Bleeding heart tetras Hyphessobrycon sp.; the
actual water quality in a tank is a function of
both how often water changes are conducted
and how much water is changed each time.
In Part 1 of this article (TFH November 2009) we stablished that while small daily changes maintain a more consistent water quality, a weekly water change of the same total amount provides your fish with much higher water
quality, with significantly lower pollution levels for much of the
time. In this conclusion we will investigate the actual water quality
maintained by changes of various percentages.
How Much Is Enough?
Another motivator for my research was the common advice to
change amounts like 10 or 20 percent weekly or biweekly to keep
water quality high. You will also come across the counterargument
that such small changes are hardly better than none. Which is true?
Again, the calculations might amaze you. Let’s look at a set of water
change regimens between the extremes we looked at above, in
The shape of the graphs of regimens of 10, 20, 30 percent, etc.,
is the same, with amount of dissolved crud rising for six days to
a maximum, plunging back to a minimum after the weekly water
change, and repeating the cycle. What differs greatly is the time
it takes to reach equilibrium (asymptote) and the minimum and
maximum values for the amount of pollution in any given tank. It
is easier to compare these data in tabular form rather than looking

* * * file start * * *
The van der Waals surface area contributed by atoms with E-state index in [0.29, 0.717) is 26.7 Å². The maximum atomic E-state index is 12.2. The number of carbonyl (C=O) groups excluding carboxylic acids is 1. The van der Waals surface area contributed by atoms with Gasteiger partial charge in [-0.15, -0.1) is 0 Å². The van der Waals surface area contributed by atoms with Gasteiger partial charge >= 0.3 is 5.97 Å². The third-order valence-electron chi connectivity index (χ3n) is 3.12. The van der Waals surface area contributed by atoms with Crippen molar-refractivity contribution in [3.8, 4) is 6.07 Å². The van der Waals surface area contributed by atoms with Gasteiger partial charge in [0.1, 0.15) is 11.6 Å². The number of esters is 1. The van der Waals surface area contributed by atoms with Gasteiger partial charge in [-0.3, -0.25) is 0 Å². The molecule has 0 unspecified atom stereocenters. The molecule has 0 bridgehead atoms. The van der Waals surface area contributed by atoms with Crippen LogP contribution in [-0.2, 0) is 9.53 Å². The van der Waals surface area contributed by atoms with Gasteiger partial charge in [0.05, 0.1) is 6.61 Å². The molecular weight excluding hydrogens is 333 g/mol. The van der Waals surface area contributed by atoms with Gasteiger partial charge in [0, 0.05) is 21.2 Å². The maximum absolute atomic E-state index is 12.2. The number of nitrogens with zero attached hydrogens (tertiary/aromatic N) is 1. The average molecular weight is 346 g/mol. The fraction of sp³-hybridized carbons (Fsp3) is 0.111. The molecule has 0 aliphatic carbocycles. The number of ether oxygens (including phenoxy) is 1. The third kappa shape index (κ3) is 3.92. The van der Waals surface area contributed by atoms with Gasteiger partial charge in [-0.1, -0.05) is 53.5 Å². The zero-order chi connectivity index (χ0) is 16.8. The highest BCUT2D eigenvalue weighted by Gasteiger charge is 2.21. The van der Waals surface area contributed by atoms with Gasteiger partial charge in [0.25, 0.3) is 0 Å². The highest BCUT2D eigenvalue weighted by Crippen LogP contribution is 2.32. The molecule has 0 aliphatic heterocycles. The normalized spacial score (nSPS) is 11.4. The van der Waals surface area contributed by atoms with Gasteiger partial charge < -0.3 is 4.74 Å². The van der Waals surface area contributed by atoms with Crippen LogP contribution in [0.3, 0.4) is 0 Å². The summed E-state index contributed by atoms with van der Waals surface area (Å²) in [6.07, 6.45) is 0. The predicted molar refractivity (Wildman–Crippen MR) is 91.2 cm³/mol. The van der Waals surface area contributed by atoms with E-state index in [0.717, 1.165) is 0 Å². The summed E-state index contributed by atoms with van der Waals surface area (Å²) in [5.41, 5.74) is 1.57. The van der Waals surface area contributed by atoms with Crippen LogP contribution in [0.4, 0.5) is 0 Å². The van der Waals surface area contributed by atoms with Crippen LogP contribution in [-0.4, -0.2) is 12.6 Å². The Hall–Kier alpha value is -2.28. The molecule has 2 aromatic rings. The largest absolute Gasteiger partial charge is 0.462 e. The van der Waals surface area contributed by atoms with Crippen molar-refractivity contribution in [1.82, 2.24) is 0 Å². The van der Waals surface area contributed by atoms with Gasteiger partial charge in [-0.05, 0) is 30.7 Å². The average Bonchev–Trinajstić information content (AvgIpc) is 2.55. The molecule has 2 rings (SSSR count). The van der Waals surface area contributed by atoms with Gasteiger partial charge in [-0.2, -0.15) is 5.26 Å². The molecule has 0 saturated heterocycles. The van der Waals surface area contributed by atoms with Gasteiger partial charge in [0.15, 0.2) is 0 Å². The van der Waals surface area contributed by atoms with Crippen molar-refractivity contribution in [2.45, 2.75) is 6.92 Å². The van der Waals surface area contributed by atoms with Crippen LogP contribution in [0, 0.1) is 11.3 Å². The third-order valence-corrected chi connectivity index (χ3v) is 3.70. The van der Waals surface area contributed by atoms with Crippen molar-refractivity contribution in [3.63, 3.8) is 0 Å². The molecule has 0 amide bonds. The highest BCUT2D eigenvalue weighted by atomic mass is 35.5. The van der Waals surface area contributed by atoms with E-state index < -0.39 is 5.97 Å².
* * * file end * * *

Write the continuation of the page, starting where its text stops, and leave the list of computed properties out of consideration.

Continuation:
at 10 graphs simultaneously.
Consider Table 1; these minimum and maximum figures indicate
the pollution levels at asymptosis in terms of days—they indicate
what these levels would be in a particular aquarium set up and
maintained with no water changes for that number of days. Thus,
a 20-percent weekly change, which many people consider a very
good regimen, will indefinitely maintain a tank at pollution levels of
about a month. It will always be as polluted as if it were set up and
run for a month with no water changes. Another way of looking at
this is that the tank will always have a pollution level equivalent to
a month’s accumulation of the daily waste production. Of course,
some people recommend only a 10-percent weekly change.
Even after 242 days, the 10-percent weekly tank fails to reach
asymptote, so the maximum pollution is something more than 67
days’ worth, and the minimum pollution is something more than
62 days’ worth. In other words, with a 10-percent weekly water
change, the amount of crud in the aquarium will always be greater
than if you left the aquarium with no water changes for more than
nine weeks. And yet some people talk about such a water change